If you would search for pictures of “ocean currents” on Google, you would soon notice, that there is very little agreement among the world maps that show these currents. The warm currents are not embedded like rivers and change course regularly (and probably permanently.) The under currents are sometimes referred to as submarine rivers. They may be more or less bound to the relief of the sea bottom. Research with robots has started only recently.
The Conveyor Belt
One of the best known currents, and for Europe the most important, is the Conveyor Belt, also called the Warm Gulf Stream. This is a current of about 90 km wide, with a speed of 2 m/sec, which brings heat from the Gulf of Mexico and the coast of Florida across the Atlantic Ocean to Europe. Subsequently, the warming up of the air above it and the Westerly winds, spread this heat over Western Europe.
The sea ice, at the Northern extremity of the Atlantic Ocean, is the pump that keeps the Conveyor Belt going. This pump is based on the principle, that water is the heaviest at 4o Celsius. Because ocean water cools against the icebergs, water sinks to the bottom, making room for other water from the South. Without the cooling effect of the sea ice, it would take a very long time before the water descends to the sea bottom. Indeed, for this process the temperature should sink below that of the colder layers underneath it. The current would stagnate. Western Europe would cool down, while more hot water would stay around the equator.
Much of the ice in the Arctic Ocean develops in the relatively shallow part of the Bering Street, where water flows to the North Pole. The cold winds that blow over Alaska make the surface freeze and subsequently it blows the ice into the Arctic Ocean.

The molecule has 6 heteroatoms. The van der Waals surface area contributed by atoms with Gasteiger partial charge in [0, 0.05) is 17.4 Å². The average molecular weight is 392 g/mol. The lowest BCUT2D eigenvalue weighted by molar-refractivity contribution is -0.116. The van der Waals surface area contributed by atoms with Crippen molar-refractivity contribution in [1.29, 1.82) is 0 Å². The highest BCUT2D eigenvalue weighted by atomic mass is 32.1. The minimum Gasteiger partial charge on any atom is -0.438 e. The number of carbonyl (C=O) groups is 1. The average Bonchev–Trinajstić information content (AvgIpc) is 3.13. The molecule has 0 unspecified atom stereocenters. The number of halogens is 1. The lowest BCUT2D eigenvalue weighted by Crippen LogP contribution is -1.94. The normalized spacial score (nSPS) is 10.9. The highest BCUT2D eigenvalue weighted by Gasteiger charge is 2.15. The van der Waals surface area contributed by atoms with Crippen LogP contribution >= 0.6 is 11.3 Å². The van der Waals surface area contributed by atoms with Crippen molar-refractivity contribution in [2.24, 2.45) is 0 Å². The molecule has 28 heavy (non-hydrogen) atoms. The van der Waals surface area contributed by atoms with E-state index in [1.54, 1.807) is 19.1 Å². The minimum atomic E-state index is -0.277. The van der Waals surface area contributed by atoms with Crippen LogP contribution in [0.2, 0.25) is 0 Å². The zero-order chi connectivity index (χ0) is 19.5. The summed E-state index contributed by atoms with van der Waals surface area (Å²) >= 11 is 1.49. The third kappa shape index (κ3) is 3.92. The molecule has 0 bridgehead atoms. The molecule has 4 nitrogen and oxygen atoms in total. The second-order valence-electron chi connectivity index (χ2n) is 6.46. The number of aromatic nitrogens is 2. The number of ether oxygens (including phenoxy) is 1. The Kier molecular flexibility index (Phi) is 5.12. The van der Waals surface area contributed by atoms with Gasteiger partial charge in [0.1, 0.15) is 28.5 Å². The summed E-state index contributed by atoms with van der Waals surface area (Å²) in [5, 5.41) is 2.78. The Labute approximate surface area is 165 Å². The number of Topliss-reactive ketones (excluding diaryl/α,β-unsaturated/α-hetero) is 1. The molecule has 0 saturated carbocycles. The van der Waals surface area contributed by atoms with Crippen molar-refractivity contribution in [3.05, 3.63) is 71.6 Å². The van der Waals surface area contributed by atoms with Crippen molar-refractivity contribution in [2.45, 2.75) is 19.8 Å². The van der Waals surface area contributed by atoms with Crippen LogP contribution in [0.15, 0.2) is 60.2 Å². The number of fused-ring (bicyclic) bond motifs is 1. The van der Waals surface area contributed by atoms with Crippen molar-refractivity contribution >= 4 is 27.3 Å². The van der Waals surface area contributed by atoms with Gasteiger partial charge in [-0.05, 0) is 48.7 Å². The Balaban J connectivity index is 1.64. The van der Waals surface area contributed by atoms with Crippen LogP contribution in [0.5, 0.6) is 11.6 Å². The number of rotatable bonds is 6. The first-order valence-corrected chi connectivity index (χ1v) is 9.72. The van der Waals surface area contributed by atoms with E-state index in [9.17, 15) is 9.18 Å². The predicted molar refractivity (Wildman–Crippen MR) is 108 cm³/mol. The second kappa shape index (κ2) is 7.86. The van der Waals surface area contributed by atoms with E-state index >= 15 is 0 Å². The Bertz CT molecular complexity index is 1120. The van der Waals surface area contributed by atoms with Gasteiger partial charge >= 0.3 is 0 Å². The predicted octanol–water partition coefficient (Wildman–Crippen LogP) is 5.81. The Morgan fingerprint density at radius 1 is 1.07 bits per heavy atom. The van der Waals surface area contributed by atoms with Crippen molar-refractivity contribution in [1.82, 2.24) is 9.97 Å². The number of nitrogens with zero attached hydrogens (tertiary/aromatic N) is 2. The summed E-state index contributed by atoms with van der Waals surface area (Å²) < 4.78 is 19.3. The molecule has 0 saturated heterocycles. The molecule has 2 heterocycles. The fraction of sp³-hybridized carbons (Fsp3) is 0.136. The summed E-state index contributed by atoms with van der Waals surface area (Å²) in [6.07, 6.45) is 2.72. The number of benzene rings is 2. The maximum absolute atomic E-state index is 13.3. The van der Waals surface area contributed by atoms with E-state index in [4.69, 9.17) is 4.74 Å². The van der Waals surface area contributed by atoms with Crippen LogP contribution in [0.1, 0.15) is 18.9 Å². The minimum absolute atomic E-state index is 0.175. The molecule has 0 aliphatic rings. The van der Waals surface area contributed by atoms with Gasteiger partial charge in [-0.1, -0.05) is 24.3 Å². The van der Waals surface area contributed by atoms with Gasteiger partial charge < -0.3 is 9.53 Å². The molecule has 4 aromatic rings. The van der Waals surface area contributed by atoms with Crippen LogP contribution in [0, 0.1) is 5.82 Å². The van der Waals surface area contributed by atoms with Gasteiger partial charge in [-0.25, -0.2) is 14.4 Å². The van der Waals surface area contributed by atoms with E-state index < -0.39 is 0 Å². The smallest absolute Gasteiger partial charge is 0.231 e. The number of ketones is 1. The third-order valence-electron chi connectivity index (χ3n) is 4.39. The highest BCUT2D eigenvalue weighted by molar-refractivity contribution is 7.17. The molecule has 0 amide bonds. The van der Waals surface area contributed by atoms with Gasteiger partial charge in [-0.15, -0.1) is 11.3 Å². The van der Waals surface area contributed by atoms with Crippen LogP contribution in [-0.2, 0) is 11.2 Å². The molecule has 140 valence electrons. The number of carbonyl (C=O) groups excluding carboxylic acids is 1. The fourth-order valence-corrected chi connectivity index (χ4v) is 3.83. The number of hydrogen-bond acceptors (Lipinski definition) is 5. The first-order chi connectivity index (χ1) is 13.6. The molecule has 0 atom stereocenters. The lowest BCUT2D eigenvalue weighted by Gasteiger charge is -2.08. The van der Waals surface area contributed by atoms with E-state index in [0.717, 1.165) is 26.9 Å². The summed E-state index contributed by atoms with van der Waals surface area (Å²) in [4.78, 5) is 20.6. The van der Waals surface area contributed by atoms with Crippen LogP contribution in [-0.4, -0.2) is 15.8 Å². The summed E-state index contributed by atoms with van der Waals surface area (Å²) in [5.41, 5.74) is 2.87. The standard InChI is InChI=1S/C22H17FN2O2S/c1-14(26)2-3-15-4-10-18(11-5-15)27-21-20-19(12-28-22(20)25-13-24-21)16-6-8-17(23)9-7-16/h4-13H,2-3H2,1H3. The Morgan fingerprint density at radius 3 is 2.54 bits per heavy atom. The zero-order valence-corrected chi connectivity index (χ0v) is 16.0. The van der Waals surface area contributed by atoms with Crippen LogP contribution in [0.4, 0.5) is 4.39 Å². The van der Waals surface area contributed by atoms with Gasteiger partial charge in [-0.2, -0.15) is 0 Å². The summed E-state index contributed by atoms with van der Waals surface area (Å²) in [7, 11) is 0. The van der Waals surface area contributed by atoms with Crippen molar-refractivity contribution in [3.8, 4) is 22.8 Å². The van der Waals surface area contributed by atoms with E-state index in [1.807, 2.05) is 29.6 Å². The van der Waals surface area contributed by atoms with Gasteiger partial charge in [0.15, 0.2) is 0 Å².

Since 1953 the surface of this sea ice is monitored. Since 1969 there is a decreasing trend of 11.2 percent per decade. The refrigerator at the Bering Street makes less ice than melts. This 10-years trend hides important variations. In September 2007, suddenly, there was 1.29 million km2 (23%) less ice than the year before. In 2009 there was an increase again of 1.08 million km2. 
Of course, the surface doesn’t say everything, for the growth of the ice in 2009 consisted of thin ice of one season. Measurements of the total ice volume would be much more meaningful. For this, there are only rough estimates over many years that say that the ice under water has decreased by 1.30 meter, between the 1950s and the 90s. 
The melting of the ice has dramatical consequences for the pump. In 2005 scientists discovered that the speed of the Conveyor Belt, compared to the last measurement 12 years before, had decreased by 30%. 
The slowing down of the Conveyor Belt not only has consequences for the climate, but also for the quantity of oxygen rich water, that is conveyed to the bottom of the ocean. It greatly determines the biological equilibrium and the fish stock.
Sources & references:
 http://science.jrank.org/pages/3679/ Ion-Ionization.html#ixzz0ht7uPuaW , see photo ionization
 http://exp-studies.tor.ec.gc.ca/cgi-bin/ selectMap? lang=e&type1=du&day1=24& month1=09&year1=1982& howmany1=1& interval1=1&intervalunit1=d& hem1=s& type2=no&day2=12& month2=03&year2=2010& howmany2=1& interval2=1& intervalunit2=d& hem2=n& mapsize=50
[*] With special thanks to climatologist Professor Patrick Tyson, who has taken the time to explain all the key issues to me.
This study contains 3 parts:
part 2: The activity of the Sun
part 3: CO2 scare, claims and fraud...